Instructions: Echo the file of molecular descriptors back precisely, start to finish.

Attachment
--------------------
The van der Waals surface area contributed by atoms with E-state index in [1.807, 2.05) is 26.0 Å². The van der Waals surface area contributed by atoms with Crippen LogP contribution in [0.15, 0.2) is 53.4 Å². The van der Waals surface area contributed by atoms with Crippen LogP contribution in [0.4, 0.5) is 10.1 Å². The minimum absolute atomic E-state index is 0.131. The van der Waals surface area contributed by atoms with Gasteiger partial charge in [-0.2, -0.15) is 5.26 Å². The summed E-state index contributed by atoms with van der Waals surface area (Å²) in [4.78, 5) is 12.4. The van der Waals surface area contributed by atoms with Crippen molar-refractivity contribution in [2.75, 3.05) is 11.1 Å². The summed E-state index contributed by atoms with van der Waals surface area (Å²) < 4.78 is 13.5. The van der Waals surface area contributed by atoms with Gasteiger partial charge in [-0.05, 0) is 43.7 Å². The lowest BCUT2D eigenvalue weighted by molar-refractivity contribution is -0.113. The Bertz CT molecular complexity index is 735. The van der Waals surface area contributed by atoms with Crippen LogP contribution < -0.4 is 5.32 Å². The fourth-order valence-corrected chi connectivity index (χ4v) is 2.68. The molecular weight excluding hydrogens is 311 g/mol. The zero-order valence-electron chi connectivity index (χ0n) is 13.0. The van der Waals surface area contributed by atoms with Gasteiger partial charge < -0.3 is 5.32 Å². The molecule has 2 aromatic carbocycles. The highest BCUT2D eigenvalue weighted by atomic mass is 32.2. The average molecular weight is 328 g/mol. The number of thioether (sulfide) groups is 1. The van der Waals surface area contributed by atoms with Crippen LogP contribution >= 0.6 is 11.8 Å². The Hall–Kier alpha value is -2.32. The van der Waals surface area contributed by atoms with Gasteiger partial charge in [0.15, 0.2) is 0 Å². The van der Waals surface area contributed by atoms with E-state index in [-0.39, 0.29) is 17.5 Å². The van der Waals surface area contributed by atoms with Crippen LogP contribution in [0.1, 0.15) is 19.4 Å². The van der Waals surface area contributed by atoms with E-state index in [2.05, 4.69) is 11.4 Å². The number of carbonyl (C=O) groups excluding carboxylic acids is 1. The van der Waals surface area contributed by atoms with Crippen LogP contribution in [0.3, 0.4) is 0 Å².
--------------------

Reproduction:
The van der Waals surface area contributed by atoms with E-state index in [1.807, 2.05) is 26.0 Å². The van der Waals surface area contributed by atoms with Crippen LogP contribution in [0.15, 0.2) is 53.4 Å². The van der Waals surface area contributed by atoms with Crippen LogP contribution in [0.4, 0.5) is 10.1 Å². The minimum absolute atomic E-state index is 0.131. The van der Waals surface area contributed by atoms with Gasteiger partial charge in [-0.2, -0.15) is 5.26 Å². The summed E-state index contributed by atoms with van der Waals surface area (Å²) in [4.78, 5) is 12.4. The van der Waals surface area contributed by atoms with Crippen molar-refractivity contribution in [2.75, 3.05) is 11.1 Å². The summed E-state index contributed by atoms with van der Waals surface area (Å²) < 4.78 is 13.5. The van der Waals surface area contributed by atoms with Gasteiger partial charge in [-0.05, 0) is 43.7 Å². The lowest BCUT2D eigenvalue weighted by molar-refractivity contribution is -0.113. The Bertz CT molecular complexity index is 735. The van der Waals surface area contributed by atoms with Crippen LogP contribution < -0.4 is 5.32 Å². The fourth-order valence-corrected chi connectivity index (χ4v) is 2.68. The molecular weight excluding hydrogens is 311 g/mol. The zero-order valence-electron chi connectivity index (χ0n) is 13.0. The van der Waals surface area contributed by atoms with Gasteiger partial charge < -0.3 is 5.32 Å². The molecule has 2 aromatic carbocycles. The highest BCUT2D eigenvalue weighted by atomic mass is 32.2. The average molecular weight is 328 g/mol. The number of thioether (sulfide) groups is 1. The van der Waals surface area contributed by atoms with Crippen LogP contribution >= 0.6 is 11.8 Å². The Hall–Kier alpha value is -2.32. The van der Waals surface area contributed by atoms with Gasteiger partial charge in [0.15, 0.2) is 0 Å². The van der Waals surface area contributed by atoms with E-state index in [-0.39, 0.29) is 17.5 Å². The van der Waals surface area contributed by atoms with Crippen LogP contribution in [0.1, 0.15) is 19.4 Å². The van der Waals surface area contributed by atoms with E-state index in [2.05, 4.69) is 11.4 Å². The number of carbonyl (C=O) groups excluding carboxylic acids is 1. The van der Waals surface area contributed by atoms with Crippen LogP contribution in [0.3, 0.4) is 0 Å².